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Sir my question is how integral component eliminates the steady state error and physical significance of integral and derivative component in a PID controller.

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  • \$\begingroup\$ If you want a bit on the maths of integral component eliminating steady state error for a step signal, read about Final Value Theorem and apply your closed loop transfer function to it. \$\endgroup\$ – Vicente Cunha Mar 9 '16 at 11:50
  • \$\begingroup\$ I explain the basics of what a PID controller is at electronics.stackexchange.com/a/27861/4512. That's not the main point of that answer, but take a look at paragraphs 4-8. \$\endgroup\$ – Olin Lathrop Mar 9 '16 at 12:27
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An integrator has infinite gain for steady signal therefore any sudden error (due to a step change in demand for instance) will progressively become amplified until the action of feedback minimizes that error to zero.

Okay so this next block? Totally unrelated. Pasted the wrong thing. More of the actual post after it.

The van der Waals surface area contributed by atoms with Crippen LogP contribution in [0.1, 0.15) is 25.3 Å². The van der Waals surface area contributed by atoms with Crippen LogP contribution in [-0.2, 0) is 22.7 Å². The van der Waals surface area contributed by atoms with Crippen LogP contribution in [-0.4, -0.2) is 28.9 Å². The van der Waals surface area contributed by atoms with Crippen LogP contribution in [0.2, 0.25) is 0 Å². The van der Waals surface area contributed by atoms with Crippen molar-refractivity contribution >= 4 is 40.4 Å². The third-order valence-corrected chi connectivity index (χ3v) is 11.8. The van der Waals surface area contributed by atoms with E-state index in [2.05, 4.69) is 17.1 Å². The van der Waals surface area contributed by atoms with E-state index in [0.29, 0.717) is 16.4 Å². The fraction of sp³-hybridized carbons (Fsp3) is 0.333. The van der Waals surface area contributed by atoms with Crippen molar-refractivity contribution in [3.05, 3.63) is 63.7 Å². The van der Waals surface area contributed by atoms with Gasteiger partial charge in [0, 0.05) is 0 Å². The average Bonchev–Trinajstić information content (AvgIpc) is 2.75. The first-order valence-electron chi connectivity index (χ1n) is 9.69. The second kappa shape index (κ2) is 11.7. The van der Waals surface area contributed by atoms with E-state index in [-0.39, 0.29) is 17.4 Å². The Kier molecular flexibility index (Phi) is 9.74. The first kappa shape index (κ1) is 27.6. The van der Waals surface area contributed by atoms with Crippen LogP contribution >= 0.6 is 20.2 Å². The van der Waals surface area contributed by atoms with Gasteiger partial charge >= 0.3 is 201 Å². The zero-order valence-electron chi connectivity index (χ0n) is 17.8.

Why not just have proportional gain at infinity? This would likely cause severe instability problems - a control system would hunt about the set point in many, many situations. Integration provides a "calmer" and more gradual way of dispensing infinite gain.

Derivative is a means of slowing down the action of a control system when faced with a step change in demand - this naturally means that mechanical overshoots are not as great and therefore some systems can "come into lock" quicker.

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  • \$\begingroup\$ Thank you sir I am confused about PID controller action..which variable(P,I,D)will take in action at first.I just want to know about the sequence of action. \$\endgroup\$ – Kofil Uddin Mar 9 '16 at 12:04
  • \$\begingroup\$ Derivative and proportional act first. Integral acts last in simple terms. \$\endgroup\$ – Andy aka Mar 9 '16 at 12:32

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